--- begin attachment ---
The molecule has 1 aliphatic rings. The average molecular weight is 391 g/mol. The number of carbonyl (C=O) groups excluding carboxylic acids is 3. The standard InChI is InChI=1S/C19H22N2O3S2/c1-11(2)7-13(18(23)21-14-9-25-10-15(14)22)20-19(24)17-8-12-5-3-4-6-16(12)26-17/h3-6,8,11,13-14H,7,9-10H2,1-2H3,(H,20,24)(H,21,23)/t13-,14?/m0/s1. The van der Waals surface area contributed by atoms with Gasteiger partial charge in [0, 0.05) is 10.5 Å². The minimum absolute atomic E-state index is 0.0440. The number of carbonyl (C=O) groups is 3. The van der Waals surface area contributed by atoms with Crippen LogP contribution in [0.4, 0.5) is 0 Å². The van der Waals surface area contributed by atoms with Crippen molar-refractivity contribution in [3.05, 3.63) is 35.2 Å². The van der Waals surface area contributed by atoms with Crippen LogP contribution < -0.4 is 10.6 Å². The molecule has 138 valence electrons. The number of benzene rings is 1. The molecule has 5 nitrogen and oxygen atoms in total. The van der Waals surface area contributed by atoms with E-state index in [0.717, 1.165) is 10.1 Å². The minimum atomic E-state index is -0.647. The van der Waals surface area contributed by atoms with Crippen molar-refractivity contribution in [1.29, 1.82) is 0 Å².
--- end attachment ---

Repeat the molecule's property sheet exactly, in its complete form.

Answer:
The molecule has 1 aliphatic rings. The average molecular weight is 391 g/mol. The number of carbonyl (C=O) groups excluding carboxylic acids is 3. The standard InChI is InChI=1S/C19H22N2O3S2/c1-11(2)7-13(18(23)21-14-9-25-10-15(14)22)20-19(24)17-8-12-5-3-4-6-16(12)26-17/h3-6,8,11,13-14H,7,9-10H2,1-2H3,(H,20,24)(H,21,23)/t13-,14?/m0/s1. The van der Waals surface area contributed by atoms with Gasteiger partial charge in [0, 0.05) is 10.5 Å². The minimum absolute atomic E-state index is 0.0440. The number of carbonyl (C=O) groups is 3. The van der Waals surface area contributed by atoms with Crippen LogP contribution in [0.4, 0.5) is 0 Å². The van der Waals surface area contributed by atoms with Crippen molar-refractivity contribution in [3.05, 3.63) is 35.2 Å². The van der Waals surface area contributed by atoms with Crippen LogP contribution < -0.4 is 10.6 Å². The molecule has 138 valence electrons. The number of benzene rings is 1. The molecule has 5 nitrogen and oxygen atoms in total. The van der Waals surface area contributed by atoms with E-state index in [0.717, 1.165) is 10.1 Å². The minimum atomic E-state index is -0.647. The van der Waals surface area contributed by atoms with Crippen molar-refractivity contribution in [1.29, 1.82) is 0 Å².